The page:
...Ospreys in the St Lawrence Region.
The theme of last month's article on aerial insectivores was a bit of a downer. The reality of wildlife declines, resulting from human causes, always depresses me. So this month it seems appropriate to celebrate a species that is doing fabulously in our region and throughout most of North America. The Osprey, or fish Eagle and the Bald Eagle,"THE" real fish Eagle, are poster children for 20th century conservation success. Both species are likely as numerous locally as any time since the American Civil War.
The nineteenth century was a terrible time to be any wildlife species on our continent. Firearms technology had greatly improved and very few species were protected. From Bison to Bald Eagles to tiny Blackpoll Warblers, any moving wild animal was a potential target. While Osprey and Bald Eagle were technically safe in some states, this status was rarely recognized by yahoo so-called “sportsman “ or every farm boy with a gun. At Hawk Mountain, and other shooting stands along the Pennsylvania mountain ridges, protected species, such as Osprey, were slaughtered with impunity until well into the Great Depression.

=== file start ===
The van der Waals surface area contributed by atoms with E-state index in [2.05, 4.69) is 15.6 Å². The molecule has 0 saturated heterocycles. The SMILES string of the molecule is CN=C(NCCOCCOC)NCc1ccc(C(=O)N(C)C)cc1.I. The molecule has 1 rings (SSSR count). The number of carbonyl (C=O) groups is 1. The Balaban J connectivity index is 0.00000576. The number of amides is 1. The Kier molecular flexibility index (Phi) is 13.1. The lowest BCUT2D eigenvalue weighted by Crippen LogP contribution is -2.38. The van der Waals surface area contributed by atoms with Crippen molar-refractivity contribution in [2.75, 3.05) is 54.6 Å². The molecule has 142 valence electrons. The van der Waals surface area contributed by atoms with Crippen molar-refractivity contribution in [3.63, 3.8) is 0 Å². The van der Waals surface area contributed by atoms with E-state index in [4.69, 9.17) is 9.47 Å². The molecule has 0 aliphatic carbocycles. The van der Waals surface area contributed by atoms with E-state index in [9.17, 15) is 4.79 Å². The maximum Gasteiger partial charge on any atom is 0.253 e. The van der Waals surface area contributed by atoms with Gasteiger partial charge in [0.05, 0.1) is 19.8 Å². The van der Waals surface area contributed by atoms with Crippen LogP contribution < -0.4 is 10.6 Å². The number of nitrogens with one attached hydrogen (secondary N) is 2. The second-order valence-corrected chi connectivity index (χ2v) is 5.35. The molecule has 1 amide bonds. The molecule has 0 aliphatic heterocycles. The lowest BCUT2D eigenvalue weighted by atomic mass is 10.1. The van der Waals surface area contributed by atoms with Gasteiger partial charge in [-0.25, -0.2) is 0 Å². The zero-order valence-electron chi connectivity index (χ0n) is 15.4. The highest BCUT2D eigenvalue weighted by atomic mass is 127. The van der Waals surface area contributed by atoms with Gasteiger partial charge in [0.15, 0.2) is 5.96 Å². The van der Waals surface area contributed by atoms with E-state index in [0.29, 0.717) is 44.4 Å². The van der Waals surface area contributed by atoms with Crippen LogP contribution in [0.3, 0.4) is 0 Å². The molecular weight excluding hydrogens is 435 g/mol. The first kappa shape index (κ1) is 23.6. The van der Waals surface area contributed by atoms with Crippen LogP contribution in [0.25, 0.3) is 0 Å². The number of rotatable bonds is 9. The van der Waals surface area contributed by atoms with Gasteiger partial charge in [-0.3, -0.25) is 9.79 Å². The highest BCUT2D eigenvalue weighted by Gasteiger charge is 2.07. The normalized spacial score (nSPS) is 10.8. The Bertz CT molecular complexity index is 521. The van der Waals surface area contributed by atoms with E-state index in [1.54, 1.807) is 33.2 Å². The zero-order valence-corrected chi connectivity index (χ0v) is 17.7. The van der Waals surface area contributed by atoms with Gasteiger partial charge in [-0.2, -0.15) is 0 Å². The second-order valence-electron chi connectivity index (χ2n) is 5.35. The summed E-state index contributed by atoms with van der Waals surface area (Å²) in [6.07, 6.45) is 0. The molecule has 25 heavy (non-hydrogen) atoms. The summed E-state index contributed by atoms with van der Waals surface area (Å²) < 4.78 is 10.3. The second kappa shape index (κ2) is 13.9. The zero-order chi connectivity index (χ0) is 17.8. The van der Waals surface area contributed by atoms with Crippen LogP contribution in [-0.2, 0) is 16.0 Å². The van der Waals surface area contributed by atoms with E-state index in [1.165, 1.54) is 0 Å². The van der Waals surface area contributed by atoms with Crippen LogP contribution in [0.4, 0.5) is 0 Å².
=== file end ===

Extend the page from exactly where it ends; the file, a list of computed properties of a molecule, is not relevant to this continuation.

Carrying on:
Although poorly documented locally, undoubtedly shooting mortality depressed populations of large conspicuous raptors for decades. By the mid-twentieth century better protection in both New York and Ontario, as well as improving attitudes toward raptors, reduced shooting, although limited losses continue to the present. Just as these birds began to catch a break, along came the next killer threat to their survival; DDT contamination. Most readers are aware of how fish eating birds were impacted by chemical bioaccumulation that caused egg shell thinning and reproductive failure. Thus, this new insidious threat to Osprey populations more than made up for any population gains resulting from reduced shooting.
Thus, as the 1970s dawned, breeding Ospreys were very uncommon in much of our region. The Indian River Lakes Area had one of the best remaining small nesting populations in all of upstate New York. Pairs inhabiting small lakes there, and in similar situations on the Canadian side, were subjected to much less pesticide contamination from agricultural runoff than those on big water. Even though these birds were being contaminated on migration and their wintering grounds nesting at relatively “clean” sites reduced their overall exposure. Thus, some of these pairs continued to produce young. This small population no doubt contributed mightily to the regional renaissance to come.